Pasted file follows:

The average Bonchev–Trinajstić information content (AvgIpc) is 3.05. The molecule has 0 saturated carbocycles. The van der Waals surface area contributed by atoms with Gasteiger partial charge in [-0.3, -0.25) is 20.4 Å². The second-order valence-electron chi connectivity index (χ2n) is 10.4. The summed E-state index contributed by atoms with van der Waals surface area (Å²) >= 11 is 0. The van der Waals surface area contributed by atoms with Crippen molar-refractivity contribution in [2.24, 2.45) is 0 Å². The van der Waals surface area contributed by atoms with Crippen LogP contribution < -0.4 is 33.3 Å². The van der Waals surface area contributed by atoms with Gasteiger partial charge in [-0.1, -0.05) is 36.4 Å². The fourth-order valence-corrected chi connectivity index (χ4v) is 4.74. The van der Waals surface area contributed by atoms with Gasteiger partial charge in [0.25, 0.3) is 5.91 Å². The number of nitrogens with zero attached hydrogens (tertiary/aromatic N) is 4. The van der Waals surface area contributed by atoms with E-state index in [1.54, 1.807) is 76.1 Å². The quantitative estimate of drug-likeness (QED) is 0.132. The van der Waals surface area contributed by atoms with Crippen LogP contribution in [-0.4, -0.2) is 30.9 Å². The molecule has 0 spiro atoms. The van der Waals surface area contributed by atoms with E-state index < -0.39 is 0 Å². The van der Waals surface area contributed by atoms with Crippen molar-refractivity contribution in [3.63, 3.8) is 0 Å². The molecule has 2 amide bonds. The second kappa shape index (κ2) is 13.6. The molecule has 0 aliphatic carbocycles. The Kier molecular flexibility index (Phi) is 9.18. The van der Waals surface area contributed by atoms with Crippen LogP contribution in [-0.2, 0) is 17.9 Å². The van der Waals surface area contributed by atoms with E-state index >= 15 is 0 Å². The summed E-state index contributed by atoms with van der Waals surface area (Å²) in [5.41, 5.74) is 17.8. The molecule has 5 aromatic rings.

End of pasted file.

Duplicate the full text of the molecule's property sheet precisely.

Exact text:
The average Bonchev–Trinajstić information content (AvgIpc) is 3.05. The molecule has 0 saturated carbocycles. The van der Waals surface area contributed by atoms with Gasteiger partial charge in [-0.3, -0.25) is 20.4 Å². The second-order valence-electron chi connectivity index (χ2n) is 10.4. The summed E-state index contributed by atoms with van der Waals surface area (Å²) >= 11 is 0. The van der Waals surface area contributed by atoms with Crippen molar-refractivity contribution in [2.24, 2.45) is 0 Å². The van der Waals surface area contributed by atoms with Crippen LogP contribution < -0.4 is 33.3 Å². The van der Waals surface area contributed by atoms with Gasteiger partial charge in [-0.1, -0.05) is 36.4 Å². The fourth-order valence-corrected chi connectivity index (χ4v) is 4.74. The van der Waals surface area contributed by atoms with Gasteiger partial charge in [0.25, 0.3) is 5.91 Å². The number of nitrogens with zero attached hydrogens (tertiary/aromatic N) is 4. The van der Waals surface area contributed by atoms with E-state index in [1.54, 1.807) is 76.1 Å². The quantitative estimate of drug-likeness (QED) is 0.132. The van der Waals surface area contributed by atoms with Crippen LogP contribution in [-0.4, -0.2) is 30.9 Å². The molecule has 0 spiro atoms. The van der Waals surface area contributed by atoms with E-state index < -0.39 is 0 Å². The van der Waals surface area contributed by atoms with Crippen molar-refractivity contribution in [3.63, 3.8) is 0 Å². The molecule has 2 amide bonds. The second kappa shape index (κ2) is 13.6. The molecule has 0 aliphatic carbocycles. The Kier molecular flexibility index (Phi) is 9.18. The van der Waals surface area contributed by atoms with Crippen LogP contribution in [-0.2, 0) is 17.9 Å². The van der Waals surface area contributed by atoms with E-state index >= 15 is 0 Å². The summed E-state index contributed by atoms with van der Waals surface area (Å²) in [5.41, 5.74) is 17.8. The molecule has 5 aromatic rings.